(director/writer: Paul McGuigan; screenwriter: Max Landis/based on the Mary Shelly novel; cinematographer: Fabian Wagner; editors: Charlie Phillips, Andrew Hulme; music: Craig Armstrong; cast: James McAvoy (Victor Frankenstein), Daniel Radcliffe (Igor Strausman), Jessica Brown Findlay(Lorelei), Andrew Scott (Inspector Turpin), Freddie Fox (Finnegan ), Charles Dance (Mr. Frankenstein, Victor’s dad), Daniel Mays (Barnaby), Callum Turner (Alistair), Bronson Webb (Rafferty), Robin Pearce (Baron Bomine), Alistair Petrie (Chief Inspector), Spencer Wilding (Nathaniel/(Prometheus), Guillaume Delaunay (Prometheus); Runtime: 110; MPAA Rating: PG-13; producer: John Davis; 20th Century Fox; 2015)
“An unneeded shallow adaptation of the Mary Shelley classic, trying desperately but unsuccessfully to put a new spin on the familiar Gothic story.”
Reviewed by Dennis Schwartz
An unneeded shallow adaptation of the Mary Shelley classic, trying desperately but unsuccessfully to put a new spin on the familiar Gothic story. The mad scientist story is told through the eyes of Igor (Daniel Radcliffe), the right-hand man of the scientist title character Victor Frankenstein (James McAvoy). Igor has a humpback caused by an abscess that’s removed by Frankenstein, which radically changes his appearance. He is an intelligent but abused circus clown in London, whose medical talents are noticed by the brilliant Frankenstein when he saves the life of Lorelei (Jessica Brown Findlay) without medical equipment. She’s a beautiful trapeze artist, who fell from the high rope during her act. The unnamed freak flees from the circus and gets reborn living with his wealthy genius benefactor, and is named Igor, after the doctor’s late assistant. Igor is put to work to help Frankenstein make death a temporary thing. For most of the cheeky film we go along with Frankenstein’s obsession to create the perfect man from assorted animal parts. But it never reaches the same powerful moments as the original James Whale Frankenstein (1931), as it turns into just another middling mad scientist film. Even the romance between Igor and Lorelei never catches fire, even though it’s set up to be a major sub plot. Its chaotic finale continues to miss the mark and leaves this modern horror tale as a big disappointment. Paul McGuigan (“Lucky Number Slevin”/”Push”) is good at the visuals covering life in Victorian London, but not so good at the storytelling. McAvoy in a manic way channels his character’s chilling craziness, but his character is too violent to be a sympathetic one. Max Landis, the son of John, writes the screenplay, seemingly trying to say something precious about monsters, but is unable to. One of the main villains is the snooty wealthy businessman played by Freddie Fox, who has no scruples trying to get richer off a new unethical technology he backs. Andrew Scott is the damaged-goods Scotland Yard lead investigator, who is dogged in his pursuit of the scientist but is betrayed by his rigid conservative religious beliefs. Charles Dance has one scene where he admonishes his madman son for soiling the family name of Frankenstein, and is good at it.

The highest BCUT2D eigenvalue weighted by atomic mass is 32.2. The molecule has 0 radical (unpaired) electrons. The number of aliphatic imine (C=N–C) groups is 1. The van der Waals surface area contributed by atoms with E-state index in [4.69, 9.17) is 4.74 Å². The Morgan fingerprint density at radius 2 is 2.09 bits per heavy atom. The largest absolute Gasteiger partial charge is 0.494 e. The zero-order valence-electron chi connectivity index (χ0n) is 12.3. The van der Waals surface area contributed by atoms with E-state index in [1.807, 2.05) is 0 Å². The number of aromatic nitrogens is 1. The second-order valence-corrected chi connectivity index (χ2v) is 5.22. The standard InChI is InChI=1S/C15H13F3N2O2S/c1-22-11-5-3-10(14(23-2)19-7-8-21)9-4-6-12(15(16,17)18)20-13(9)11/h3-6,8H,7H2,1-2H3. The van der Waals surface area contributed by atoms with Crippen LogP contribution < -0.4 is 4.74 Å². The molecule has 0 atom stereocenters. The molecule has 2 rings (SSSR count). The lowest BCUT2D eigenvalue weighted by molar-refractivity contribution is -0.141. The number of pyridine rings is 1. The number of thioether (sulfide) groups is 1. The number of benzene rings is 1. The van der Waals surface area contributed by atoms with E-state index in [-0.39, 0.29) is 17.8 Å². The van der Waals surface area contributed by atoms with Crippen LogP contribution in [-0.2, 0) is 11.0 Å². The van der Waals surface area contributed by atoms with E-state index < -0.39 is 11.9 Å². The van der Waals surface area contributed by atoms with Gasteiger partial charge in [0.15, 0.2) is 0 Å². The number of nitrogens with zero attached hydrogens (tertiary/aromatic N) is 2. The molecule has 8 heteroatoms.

REVIEWED ON 7/18/2017 GRADE: C+- https://dennisschwartzreviews.com/